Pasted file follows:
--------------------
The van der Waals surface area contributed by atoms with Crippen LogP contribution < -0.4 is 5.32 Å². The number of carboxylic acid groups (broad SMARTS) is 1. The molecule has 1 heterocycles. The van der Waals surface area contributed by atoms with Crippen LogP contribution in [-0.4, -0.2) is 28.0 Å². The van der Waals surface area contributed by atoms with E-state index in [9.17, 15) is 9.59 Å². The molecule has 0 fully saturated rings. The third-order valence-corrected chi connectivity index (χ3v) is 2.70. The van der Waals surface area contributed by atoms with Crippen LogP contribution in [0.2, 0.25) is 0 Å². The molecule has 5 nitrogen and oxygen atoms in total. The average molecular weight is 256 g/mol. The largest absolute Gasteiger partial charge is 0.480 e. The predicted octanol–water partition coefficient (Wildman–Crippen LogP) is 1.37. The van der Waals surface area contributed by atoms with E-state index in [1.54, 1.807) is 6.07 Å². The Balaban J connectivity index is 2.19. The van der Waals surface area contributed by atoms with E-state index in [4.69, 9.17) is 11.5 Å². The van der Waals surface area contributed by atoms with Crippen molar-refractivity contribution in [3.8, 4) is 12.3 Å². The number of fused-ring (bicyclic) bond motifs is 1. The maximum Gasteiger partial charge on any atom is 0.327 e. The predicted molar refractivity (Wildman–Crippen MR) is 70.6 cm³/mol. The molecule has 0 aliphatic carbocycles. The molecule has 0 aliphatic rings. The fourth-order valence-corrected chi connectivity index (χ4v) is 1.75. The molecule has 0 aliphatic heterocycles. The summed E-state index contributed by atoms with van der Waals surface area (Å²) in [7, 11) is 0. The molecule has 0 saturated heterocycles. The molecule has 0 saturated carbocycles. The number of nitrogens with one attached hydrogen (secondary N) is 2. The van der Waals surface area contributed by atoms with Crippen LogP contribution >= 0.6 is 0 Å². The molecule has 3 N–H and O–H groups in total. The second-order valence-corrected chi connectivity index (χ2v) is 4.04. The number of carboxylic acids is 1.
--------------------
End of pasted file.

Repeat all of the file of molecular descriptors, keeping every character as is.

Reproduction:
The van der Waals surface area contributed by atoms with Crippen LogP contribution < -0.4 is 5.32 Å². The number of carboxylic acid groups (broad SMARTS) is 1. The molecule has 1 heterocycles. The van der Waals surface area contributed by atoms with Crippen LogP contribution in [-0.4, -0.2) is 28.0 Å². The van der Waals surface area contributed by atoms with E-state index in [9.17, 15) is 9.59 Å². The molecule has 0 fully saturated rings. The third-order valence-corrected chi connectivity index (χ3v) is 2.70. The van der Waals surface area contributed by atoms with Crippen LogP contribution in [0.2, 0.25) is 0 Å². The molecule has 5 nitrogen and oxygen atoms in total. The average molecular weight is 256 g/mol. The largest absolute Gasteiger partial charge is 0.480 e. The predicted octanol–water partition coefficient (Wildman–Crippen LogP) is 1.37. The van der Waals surface area contributed by atoms with E-state index in [1.54, 1.807) is 6.07 Å². The Balaban J connectivity index is 2.19. The van der Waals surface area contributed by atoms with E-state index in [4.69, 9.17) is 11.5 Å². The van der Waals surface area contributed by atoms with Crippen molar-refractivity contribution in [3.8, 4) is 12.3 Å². The number of fused-ring (bicyclic) bond motifs is 1. The maximum Gasteiger partial charge on any atom is 0.327 e. The predicted molar refractivity (Wildman–Crippen MR) is 70.6 cm³/mol. The molecule has 0 aliphatic carbocycles. The molecule has 0 aliphatic rings. The fourth-order valence-corrected chi connectivity index (χ4v) is 1.75. The molecule has 0 aliphatic heterocycles. The summed E-state index contributed by atoms with van der Waals surface area (Å²) in [7, 11) is 0. The molecule has 0 saturated heterocycles. The molecule has 0 saturated carbocycles. The number of nitrogens with one attached hydrogen (secondary N) is 2. The van der Waals surface area contributed by atoms with Crippen LogP contribution >= 0.6 is 0 Å². The molecule has 3 N–H and O–H groups in total. The second-order valence-corrected chi connectivity index (χ2v) is 4.04. The number of carboxylic acids is 1.